This is Sapper!

This static blog site has been migrated from Nikola to Sapper. In this article we will go through the main reasons, performance results and some other thoughts about using Sapper and Svelte for generate an static web site

I’ve migrated my blog infrastructure from Nikola + reStructuredText to Sapper + Asciidoctor.

Why leaving Nikola

This blog was powered by Nikola since 2014, when JAMStack term didn’t even exist. It really did the job, it has out-of-the-box features that I needed:

  • Simple multi-lang support.

  • reStructuredText which I prefer over Markdown.

  • It was developed in Python, a programming language that I know and I enjoy.

I faced some issues which annoyed me for quite some time:

  • My config file got bloated.

  • It was not easy to modify or create templates, neither to find templates I liked.

  • Site performance was not awesome, my last Lighthouse audits were around 80, depending on the section. Except SEO section, which was 96.

Why Sapper

DX: Developer experience

I already used Sapper for creating some tiny PWAs [1], here 2 examples I developed to learn Svelte and Sapper:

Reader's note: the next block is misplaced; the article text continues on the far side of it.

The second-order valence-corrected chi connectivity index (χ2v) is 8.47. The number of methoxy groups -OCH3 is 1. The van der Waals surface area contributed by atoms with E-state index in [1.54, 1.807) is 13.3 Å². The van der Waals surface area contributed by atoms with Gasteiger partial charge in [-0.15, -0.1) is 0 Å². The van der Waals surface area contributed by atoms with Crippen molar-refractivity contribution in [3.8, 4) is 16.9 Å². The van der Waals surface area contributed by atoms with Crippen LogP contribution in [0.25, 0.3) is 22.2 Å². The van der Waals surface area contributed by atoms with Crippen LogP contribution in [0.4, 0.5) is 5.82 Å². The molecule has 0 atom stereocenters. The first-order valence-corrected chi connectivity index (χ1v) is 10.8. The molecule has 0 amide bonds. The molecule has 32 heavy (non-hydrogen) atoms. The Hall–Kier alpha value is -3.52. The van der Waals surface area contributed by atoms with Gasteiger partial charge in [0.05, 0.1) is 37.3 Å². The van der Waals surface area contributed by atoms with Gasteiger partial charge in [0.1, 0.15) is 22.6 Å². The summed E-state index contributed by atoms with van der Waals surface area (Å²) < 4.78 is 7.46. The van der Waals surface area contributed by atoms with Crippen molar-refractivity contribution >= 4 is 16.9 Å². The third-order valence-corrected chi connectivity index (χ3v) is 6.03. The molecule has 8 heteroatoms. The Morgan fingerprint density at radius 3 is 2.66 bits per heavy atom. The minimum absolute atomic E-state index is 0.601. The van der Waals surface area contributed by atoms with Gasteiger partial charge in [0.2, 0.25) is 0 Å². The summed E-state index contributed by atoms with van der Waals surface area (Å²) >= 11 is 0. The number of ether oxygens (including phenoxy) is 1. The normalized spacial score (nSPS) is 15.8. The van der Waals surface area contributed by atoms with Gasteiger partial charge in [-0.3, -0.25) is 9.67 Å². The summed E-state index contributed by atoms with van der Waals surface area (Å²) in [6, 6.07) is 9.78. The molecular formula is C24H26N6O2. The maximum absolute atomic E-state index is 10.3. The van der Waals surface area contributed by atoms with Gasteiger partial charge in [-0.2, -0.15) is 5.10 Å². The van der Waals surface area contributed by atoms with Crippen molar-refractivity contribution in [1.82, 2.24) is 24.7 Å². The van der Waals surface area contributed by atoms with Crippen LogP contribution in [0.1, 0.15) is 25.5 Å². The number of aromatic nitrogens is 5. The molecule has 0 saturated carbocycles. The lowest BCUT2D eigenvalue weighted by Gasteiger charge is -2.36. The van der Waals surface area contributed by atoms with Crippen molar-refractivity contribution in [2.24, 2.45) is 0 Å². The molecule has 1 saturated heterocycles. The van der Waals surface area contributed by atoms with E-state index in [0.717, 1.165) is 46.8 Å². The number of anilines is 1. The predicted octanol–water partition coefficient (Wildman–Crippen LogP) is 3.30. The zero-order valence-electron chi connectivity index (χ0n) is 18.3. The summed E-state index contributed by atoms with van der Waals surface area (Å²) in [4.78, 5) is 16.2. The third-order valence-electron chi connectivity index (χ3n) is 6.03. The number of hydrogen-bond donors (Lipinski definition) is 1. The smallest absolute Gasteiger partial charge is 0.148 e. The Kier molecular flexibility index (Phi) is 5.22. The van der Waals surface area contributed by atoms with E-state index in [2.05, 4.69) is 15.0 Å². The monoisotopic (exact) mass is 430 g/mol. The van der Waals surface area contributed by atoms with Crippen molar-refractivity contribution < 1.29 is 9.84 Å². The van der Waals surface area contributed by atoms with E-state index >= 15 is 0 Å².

Currency Exchage Loss Calculator

It is a helpful application for travellers visiting currency exchange houses. Based on the rate they offer and the money you want ot change it calculates the amount of money that you are losing in that transaction.

COVID-19 Stats

It shows COVID-19 statistics by country and date.

While creating those PWAs, developing experience with Sapper&Svelte was quite impressive.

UX: Final result of blogs in Sapper

Lately I’ve stumbled upon with some blogs using Sapper like the own Sapper blog, Coding with Jessie or Check those blogs by yourself, IMHO user experience is pretty good in all of them.


I don’t have a strong opinion about using Asciidoctor or reStructuredText, I am comfortable with both of them, but there is more support for Asciidoctor in other programming languages, like JavaScript. So basically I switched to Asciidoctor because I didn’t find a JavaScript library able to properly convert reStructuredText to HTML.

The main issue I found not using Markdown was the lack of Rollup plugins to convert Asciidoctor to HTML, so I just created one, rollup-plugin-asciidoc. Implementation was quite simple, the plugin is just using Asciidoctor.js JavaScript library to convert the text input to html.

rollup-plugin-asciidoc to the rescue

With rollup-plugin-asciidoc we can import Asciidoctor files in our blog and Rollup will convert them to HTML.


= Post title
:date: 2019-11-11

Such a post!
With rollup-plugin-asciidoc we can import Asciidoctor files one by one.
import doc from './a-blog-post.adoc';

  meta: {
    title: "Post title",
    date: "2019-11-11"
  html: "<p>Such a post!</p>"

Importing files one by one is not really convenient for a blog where we have many files which we don’t want to import manually.

rollup-plugin-glob to the rescue

With rollup-plugin-glob we can import all the files in a directory by extension, so now we have our index of posts automatically converted to HTML.